Why Diet Drinks May Cause Problems with Your Teeth
We all know that sugar is bad for our teeth, so if you’re a soda drinker, you may have been concerned about your habit ruining your smile. If you’ve switched to diet drinks, the problem is solved, right? Not so fast. Diet drinks have tooth-damaging effects of their own, sugar or no.
What’s the problem with diet drinks? They’re fizzy, and that means they’re acidic. The acid used to create the bubbles that make soft drinks so appealing can also erode dental enamel. What’s more, sodas don’t have any nutritive value, and they’ve even been linked to type two diabetes, which can cause further dental problems.
It also matters what you’re eating while you drink your diet drink. If you’re drinking diet drinks to allow you to splurge on sugar elsewhere, they’re really not improving your diet. If you’re drinking them between meals, the acid in these drinks can do more damage than if you drink them with a meal.
What about seltzer or sparkling waters? Many people looking to break the soda habit have switched to bubbly waters as a healthier alternative. Does the acid in sparkling water damage your teeth? Different brands of seltzer and sparkling water have different levels of acidity, so they affect your teeth differently. Even the flavors can impact the acidity, with citrus flavors more acid than some others.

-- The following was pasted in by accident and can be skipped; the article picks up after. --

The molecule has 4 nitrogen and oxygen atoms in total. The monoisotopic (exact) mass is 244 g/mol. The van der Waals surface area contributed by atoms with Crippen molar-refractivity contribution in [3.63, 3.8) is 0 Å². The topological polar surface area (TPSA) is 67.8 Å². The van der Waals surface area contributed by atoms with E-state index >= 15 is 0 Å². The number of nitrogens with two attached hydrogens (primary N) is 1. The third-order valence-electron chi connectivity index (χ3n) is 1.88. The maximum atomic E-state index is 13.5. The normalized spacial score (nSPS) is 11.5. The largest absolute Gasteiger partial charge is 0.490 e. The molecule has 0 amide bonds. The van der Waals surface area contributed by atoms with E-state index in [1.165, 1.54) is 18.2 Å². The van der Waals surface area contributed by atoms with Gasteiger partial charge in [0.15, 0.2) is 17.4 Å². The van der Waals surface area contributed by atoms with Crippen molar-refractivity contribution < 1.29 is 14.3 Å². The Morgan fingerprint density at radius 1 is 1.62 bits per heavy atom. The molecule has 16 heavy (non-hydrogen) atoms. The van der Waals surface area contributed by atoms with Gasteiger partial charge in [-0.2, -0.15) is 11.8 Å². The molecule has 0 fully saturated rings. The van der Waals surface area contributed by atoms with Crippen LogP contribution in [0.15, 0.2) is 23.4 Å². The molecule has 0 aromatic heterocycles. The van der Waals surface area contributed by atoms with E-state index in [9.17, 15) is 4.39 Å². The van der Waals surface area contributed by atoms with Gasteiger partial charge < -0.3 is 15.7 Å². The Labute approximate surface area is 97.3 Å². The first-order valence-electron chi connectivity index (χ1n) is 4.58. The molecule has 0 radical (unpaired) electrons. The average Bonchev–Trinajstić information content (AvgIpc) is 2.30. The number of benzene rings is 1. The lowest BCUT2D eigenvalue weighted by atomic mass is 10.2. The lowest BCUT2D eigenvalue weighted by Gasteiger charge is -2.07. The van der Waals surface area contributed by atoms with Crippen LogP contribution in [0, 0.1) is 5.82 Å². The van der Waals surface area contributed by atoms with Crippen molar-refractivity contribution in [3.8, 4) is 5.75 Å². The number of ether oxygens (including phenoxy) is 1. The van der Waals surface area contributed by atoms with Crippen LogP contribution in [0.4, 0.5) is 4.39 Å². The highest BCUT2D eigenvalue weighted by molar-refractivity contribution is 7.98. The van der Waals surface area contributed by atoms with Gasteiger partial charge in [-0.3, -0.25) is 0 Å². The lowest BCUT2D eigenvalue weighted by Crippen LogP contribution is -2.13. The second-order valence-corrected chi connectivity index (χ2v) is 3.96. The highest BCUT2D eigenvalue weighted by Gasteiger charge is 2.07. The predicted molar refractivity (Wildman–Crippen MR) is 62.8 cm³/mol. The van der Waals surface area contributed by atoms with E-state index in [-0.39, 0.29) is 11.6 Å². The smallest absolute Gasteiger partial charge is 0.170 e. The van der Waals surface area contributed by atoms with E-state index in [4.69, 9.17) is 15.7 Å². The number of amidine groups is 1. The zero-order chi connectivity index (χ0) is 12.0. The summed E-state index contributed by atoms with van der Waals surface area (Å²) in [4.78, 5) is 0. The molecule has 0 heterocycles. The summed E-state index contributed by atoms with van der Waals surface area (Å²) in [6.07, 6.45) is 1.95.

If you want to know specifics about your preferred drink, you can get a pH testing kit and figure out exactly how acidic it really is. Tooth decay can occur at a pH level of 5.5, drinks with a level lower than 4 are considered erosive, and those under 3 are considered extremely erosive. Soft drinks, whether diet or otherwise, are usually in the 2-3 range, erosive to very erosive. Most sparkling waters fall in the minimally erosive range, with a pH higher than 4. Plain water? It’s the perfect thing to drink, with a balanced pH of right around 7, which is neutral.
Ultimately, seltzer doesn’t really need to be off–limits, and it’s not the worst thing in the world if you occasionally indulge in a diet drink, as long as the rest of your diet is healthy. It’s smart to save your fizzy drinks for mealtimes, though, and drink plain water most of the time. To keep your teeth truly healthy you also need to eat a nutrient-dense diet, brush and floss regularly, and see your dentist for regular checkups.
At Park 56 Dental Group, we provide personalized, quality dental care in a spa-like environment. We offer pediatric, prosthodontics, endodontics, oral surgery, Invisalign®, emergency, and sedation dentistry, all at the highest level of treatment. We serve the Midtown, Central Park, Upper East Side, Park Avenue, and all surrounding Manhattan and New York areas, with a patient-centered practice that has hours to fit your schedule. Schedule your complimentary consultation today by contacting us online or calling us at (212) 826-2322.